Easter egg hunts come in all shapes and sizes. There’s the classic free-for-all experienced by the kids at their pre-school playgroups. There’s the treasure hunt (which we favour at home) – follow the clues to find the eggs. There’s the much-loved National Trust combo of finding clues to receive a prize. And then there’s this supersized egg hunt that we experienced in France last year.
For the Easter holidays of 2017 we headed to the family house in France. It’s in the Lot region, but very close to the Dordogne and its many attractions. We’d chosen to go off-season this year as France wasn’t included in our summer plans. It was a roaring success, not least because we had amazing weather! In the heat of the summer it’s often simply too hot to get active, so we were looking forward to a fairly active week of bike rides, walks and tourist attractions. The star of the show was our trip to Les jardins suspendus de Marqueyssac for their annual Grande chasse aux oeufs de Pâques (Easter egg hunt). As we’d visited the gardens in the past I was aware of the egg hunt and its popularity, so I went online to book in advance. This meant that the kids were officially logged in, but it didn’t help the queues to get in! We arrived relatively close to opening time, but the queue was already snaking down the hill. The kids ran around while English grown-ups grumbled (both tourists and ex-pats). The locals seemed to just walk straight past us!!!!
We weren’t exactly sure of what to expect. When we finally reached the end of the queue we gave the kids names and in return they were given paper bags and a map. The map showed us various zones in the garden where different coloured eggs were hidden – six zones and six colours. The idea was for each child to collect one egg of each colour and then swap them for a prize at the end. We set off around the gardens, hunting high and low in each zone for our eggs. The boys absolutely loved it. The eggs could sometimes be found quite close to the path, but one of the things the kids loved most was that they were encouraged to scramble all over the place – up hills, alongside water features, through holes in the hedges and round the trees.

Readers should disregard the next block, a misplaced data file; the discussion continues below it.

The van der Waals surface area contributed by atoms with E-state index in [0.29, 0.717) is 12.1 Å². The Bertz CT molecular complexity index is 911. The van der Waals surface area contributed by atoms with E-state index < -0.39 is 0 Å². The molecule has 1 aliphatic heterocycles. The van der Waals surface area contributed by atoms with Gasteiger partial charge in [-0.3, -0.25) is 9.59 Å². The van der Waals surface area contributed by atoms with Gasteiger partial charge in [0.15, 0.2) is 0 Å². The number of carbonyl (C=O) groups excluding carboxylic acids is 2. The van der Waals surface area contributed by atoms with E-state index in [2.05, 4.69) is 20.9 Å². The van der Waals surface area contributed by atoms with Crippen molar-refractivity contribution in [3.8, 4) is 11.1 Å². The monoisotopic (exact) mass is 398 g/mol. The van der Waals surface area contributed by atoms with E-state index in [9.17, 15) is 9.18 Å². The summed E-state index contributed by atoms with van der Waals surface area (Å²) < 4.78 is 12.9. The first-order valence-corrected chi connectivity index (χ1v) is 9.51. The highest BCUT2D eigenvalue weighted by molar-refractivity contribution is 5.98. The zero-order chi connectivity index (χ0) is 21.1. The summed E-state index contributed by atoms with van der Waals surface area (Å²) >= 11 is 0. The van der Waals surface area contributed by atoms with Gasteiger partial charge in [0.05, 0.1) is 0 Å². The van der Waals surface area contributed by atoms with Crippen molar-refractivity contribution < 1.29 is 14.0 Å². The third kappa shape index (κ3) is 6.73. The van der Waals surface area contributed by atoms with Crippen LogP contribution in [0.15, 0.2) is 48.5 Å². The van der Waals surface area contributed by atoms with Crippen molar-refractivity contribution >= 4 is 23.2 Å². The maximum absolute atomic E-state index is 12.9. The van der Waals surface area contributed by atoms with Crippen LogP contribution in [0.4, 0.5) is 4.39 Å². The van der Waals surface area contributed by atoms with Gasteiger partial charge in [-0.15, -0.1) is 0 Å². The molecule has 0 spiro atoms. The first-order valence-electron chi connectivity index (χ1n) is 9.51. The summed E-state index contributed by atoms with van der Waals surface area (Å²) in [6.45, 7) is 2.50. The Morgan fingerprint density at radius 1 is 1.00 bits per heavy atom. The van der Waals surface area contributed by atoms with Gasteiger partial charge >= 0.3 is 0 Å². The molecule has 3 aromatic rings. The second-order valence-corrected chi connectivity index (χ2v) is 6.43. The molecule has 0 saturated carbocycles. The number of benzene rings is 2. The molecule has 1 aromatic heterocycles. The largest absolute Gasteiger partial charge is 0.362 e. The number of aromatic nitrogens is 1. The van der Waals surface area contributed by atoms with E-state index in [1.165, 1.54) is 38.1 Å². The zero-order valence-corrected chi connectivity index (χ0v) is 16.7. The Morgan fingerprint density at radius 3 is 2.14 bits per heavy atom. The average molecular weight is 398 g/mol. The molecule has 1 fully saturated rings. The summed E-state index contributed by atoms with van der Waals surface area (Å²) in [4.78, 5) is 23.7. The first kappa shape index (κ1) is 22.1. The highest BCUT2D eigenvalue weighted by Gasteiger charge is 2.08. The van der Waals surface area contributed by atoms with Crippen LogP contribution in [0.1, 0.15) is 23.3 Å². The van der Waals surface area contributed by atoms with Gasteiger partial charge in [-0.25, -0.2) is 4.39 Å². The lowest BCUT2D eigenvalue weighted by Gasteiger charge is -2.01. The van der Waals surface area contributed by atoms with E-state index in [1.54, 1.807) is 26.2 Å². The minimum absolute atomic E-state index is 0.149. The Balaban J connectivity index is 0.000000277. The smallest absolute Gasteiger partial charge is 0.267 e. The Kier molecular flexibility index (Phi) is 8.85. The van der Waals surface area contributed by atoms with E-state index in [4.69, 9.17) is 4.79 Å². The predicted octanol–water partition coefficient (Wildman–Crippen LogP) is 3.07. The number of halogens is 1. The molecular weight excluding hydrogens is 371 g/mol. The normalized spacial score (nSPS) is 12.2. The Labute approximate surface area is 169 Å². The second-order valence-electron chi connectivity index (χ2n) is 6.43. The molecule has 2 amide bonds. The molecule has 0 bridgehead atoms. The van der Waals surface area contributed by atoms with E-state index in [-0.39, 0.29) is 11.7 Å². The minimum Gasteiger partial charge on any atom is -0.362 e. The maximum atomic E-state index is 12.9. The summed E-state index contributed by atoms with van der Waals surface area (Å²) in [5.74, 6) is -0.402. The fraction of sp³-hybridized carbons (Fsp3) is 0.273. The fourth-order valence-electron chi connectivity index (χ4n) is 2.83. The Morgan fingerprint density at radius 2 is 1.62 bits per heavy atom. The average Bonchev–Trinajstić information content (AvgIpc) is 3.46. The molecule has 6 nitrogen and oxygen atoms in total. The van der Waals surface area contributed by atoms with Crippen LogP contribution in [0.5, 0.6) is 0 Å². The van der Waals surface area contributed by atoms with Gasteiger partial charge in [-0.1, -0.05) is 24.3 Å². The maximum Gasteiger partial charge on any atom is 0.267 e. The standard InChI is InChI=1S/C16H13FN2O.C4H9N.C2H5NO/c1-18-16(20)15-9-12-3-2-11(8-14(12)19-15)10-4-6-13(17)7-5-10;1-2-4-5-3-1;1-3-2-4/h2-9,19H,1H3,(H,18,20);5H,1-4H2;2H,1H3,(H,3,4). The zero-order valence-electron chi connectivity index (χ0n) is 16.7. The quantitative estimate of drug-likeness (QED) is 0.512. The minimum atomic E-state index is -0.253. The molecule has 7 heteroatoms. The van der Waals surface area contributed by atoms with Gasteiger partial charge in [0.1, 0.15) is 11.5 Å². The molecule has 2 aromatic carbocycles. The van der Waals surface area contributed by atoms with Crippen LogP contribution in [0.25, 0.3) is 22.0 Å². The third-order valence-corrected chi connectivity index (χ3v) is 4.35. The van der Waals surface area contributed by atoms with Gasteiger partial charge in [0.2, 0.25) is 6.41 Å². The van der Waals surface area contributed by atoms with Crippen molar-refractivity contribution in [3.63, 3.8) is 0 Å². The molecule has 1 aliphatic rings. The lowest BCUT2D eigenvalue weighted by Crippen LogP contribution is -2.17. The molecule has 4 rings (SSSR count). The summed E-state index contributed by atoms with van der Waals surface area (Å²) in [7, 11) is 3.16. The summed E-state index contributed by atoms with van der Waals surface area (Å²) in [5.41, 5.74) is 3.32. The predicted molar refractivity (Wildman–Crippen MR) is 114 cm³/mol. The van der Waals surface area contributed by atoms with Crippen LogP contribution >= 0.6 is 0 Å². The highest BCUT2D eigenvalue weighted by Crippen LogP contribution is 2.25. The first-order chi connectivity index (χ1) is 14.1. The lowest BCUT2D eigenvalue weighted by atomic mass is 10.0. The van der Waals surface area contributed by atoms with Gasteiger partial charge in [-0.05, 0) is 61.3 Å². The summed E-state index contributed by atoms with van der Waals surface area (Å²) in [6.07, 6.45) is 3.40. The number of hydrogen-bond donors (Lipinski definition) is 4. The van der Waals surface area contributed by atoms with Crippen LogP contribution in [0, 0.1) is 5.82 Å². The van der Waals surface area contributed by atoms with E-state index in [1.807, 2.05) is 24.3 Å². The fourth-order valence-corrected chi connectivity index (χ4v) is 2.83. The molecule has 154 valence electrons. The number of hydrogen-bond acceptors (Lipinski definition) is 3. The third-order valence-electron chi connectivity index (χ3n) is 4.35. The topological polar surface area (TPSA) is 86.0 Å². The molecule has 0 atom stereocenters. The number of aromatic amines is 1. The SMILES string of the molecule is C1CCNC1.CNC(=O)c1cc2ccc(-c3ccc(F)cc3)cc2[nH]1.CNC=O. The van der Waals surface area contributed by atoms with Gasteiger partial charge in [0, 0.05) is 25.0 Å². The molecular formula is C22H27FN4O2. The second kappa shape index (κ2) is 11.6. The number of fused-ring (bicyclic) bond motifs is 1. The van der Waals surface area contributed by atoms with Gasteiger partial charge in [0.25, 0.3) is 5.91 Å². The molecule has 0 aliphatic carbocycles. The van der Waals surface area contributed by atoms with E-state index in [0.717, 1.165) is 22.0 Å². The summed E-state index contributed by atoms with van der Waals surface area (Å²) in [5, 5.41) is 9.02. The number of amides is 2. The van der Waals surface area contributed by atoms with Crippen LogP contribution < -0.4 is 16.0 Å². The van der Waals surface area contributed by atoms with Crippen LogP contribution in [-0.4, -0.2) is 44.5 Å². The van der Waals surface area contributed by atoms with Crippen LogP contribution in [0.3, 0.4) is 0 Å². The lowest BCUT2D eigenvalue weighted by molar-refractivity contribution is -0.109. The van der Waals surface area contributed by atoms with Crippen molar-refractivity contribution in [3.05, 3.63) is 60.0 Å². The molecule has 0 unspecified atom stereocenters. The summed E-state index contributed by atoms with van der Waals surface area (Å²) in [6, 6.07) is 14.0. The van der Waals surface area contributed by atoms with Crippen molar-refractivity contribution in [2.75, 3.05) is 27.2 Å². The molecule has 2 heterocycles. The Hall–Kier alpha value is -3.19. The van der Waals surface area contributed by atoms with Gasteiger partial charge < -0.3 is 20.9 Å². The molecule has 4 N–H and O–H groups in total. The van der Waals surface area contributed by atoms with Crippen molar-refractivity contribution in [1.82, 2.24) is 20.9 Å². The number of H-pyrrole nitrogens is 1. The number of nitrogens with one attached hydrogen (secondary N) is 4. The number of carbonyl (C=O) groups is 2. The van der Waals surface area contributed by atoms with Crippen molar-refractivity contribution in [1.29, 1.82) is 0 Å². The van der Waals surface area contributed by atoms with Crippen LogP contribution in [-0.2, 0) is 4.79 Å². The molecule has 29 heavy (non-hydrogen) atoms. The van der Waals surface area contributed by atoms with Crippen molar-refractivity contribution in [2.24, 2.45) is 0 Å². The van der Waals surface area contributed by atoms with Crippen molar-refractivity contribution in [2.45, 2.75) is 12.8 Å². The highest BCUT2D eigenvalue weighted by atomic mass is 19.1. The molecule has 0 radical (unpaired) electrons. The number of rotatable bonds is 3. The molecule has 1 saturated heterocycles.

The biggest surprise for us was that each brightly coloured egg was a real, hard-boiled egg – unusual for us Brits, though so not much in continental Europe.
The gardens have lots of points of interest, including incredible views across the Dordogne, which are worth a visit in their own right, but on this trip we focused on finding the eggs and having a play in the playgrounds along the way. Their favourite bit was an enclosed rope bridge that started out low to the ground before taking them high up into the trees – all the better for viewing potential egg-hiding spots!
Once we’d gathered all the eggs of the right colours we joined another queue to receive our prize. I was delighted – delicious, amazing French chocolate. The husband and I were fighting the kids for a taste – happily I managed to sneak a couple of the dark chocs while they snaffled the milk and white ones. It was definitely an Easter treat!
- The gardens are vast, and it’s quite a distance to some of the attractions, so if you have really little ones with you I’d suggest using a pushchair (most paths are accessible, if pretty bumpy!) or a baby-carrier
- They do mark out an area for toddlers to experience their own mini-hunt
- It can get very busy, but there’s plenty of room for everyone to spread out
- Dogs on leads are welcome
- There is a cafe at the gardens, but we chose to leave the gardens and go to a local town for lunch
Make it a day trip! Within around 15-30mins of the gardens you’ll find:
- Château de Castelnaud – a great, atmospheric place to visit with lots to see and do. You can buy a joint ticket for the gardens and the castle
- La Roque-Gageac, a gorgeous little village squeezed between the banks of the Dordogne river and a rock face
- Domme, a classic Dordogne ‘bastide’ town with restaurants, shops and incredible views
- Sarlat-la-Canéda, famous for its twice-weekly market in the summer